By Sean Slade
In decades to come, the first months of 2020 will be seen as a watershed moment. It will be looked upon as a moment that changed the way we operate and the way we perceive ourselves, our communities, and our purpose.
Education is not, and will not, be immune from this change and, in fact, many of the changes are happening so rapidly that many of us are too busy to see them occurring before our own eyes.
The Covid-19 crisis will force – and is forcing – education a decade into the future. While there will be benefits to this “leapfrogging,” borrowing a phrase from the Brookings Institution, in the way we educate – how we educate, where we educate, and most importantly why we educate – there will also be casualties of this leap into the future and many of these will be as a result of existing inequity.
Full disclosure, many of these items have been discussed and practiced by many schools for years, and, as such, are not new. The new difference is that they will quickly become mainstream. They echo the work that came out of the OECD/CERI 2001 What Schools for the Future report, the Brookings Institution work on Learning to Leapfrog, and are also a core part of the OECD Future of Education 2030 Project.
Here’s what we are hearing.
Due to Covid-19, we are all already in learning communities and this is only expected to grow. Learning communities are spaces in which learning takes place across the setting, amongst the people there, and with their combined resources and knowledge. It is stepping away from having didactic instruction where teacher preaches, and the students listen. It is acknowledging that we are all learning all the time.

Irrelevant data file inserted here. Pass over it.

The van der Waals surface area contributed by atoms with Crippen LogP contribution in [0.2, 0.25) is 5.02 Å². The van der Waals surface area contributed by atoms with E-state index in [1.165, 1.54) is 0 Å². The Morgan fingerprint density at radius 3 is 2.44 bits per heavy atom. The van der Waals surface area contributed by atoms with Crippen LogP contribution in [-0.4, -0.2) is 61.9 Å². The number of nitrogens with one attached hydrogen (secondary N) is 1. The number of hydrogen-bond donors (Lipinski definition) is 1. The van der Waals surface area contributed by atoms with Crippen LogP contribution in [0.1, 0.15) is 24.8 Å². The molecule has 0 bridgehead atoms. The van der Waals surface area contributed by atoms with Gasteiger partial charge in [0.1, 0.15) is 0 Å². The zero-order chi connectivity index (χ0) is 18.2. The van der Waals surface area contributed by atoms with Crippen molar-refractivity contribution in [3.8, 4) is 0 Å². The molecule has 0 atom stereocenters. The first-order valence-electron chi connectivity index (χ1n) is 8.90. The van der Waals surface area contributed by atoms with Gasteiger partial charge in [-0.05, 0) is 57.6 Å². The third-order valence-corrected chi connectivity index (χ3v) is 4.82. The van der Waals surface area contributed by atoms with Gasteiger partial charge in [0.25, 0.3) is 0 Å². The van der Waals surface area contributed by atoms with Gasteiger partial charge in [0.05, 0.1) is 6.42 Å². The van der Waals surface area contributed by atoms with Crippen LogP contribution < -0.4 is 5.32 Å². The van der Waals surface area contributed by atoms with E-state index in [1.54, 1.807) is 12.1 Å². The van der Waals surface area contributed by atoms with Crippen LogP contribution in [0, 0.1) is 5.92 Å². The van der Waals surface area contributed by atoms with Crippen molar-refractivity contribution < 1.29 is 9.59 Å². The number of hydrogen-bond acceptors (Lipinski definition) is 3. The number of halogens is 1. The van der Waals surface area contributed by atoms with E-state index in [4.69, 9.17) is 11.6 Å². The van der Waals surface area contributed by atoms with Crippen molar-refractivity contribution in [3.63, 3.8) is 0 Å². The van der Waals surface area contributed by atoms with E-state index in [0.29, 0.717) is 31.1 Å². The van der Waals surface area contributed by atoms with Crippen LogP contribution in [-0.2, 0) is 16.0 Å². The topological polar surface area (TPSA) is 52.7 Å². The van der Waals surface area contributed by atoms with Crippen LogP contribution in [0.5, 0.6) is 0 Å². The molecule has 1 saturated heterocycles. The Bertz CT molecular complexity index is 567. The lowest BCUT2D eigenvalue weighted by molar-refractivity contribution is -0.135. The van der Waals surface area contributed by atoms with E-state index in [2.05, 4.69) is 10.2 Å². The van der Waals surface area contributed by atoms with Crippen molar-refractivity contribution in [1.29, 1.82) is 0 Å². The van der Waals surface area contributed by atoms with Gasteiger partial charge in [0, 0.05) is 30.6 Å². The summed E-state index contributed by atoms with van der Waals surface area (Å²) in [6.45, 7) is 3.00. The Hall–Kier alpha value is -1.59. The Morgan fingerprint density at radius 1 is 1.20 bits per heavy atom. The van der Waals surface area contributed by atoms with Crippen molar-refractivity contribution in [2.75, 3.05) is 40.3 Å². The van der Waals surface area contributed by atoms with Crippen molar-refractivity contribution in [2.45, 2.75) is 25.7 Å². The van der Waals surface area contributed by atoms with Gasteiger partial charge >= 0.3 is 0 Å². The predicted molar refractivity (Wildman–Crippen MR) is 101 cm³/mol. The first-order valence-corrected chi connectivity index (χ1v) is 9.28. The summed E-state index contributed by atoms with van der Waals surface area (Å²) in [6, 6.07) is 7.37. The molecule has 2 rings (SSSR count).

Our learning communities can be our classrooms, whether they are in person or, as we are now, online. They can be across our school, and they can be across and amongst our physical locations. Ultimately, we will be seeing these learning communities expand into and across all our communities– physical and online – and our schools and classrooms transform into pedagogical centers where learning is guided rather than delivered. Many students have been doing this via online YouTube videos and other instructional sites, though typically as an individual learner seeking information and guidance. Many teachers have been doing this also via social media professional learning such as Twitter Chats and PLCs (Professional Learning Communities). What we are moving towards, however, are learning communities that encompass the standard K-12 experience, bringing together learning for and with students, and the professional learning and growth of our teachers.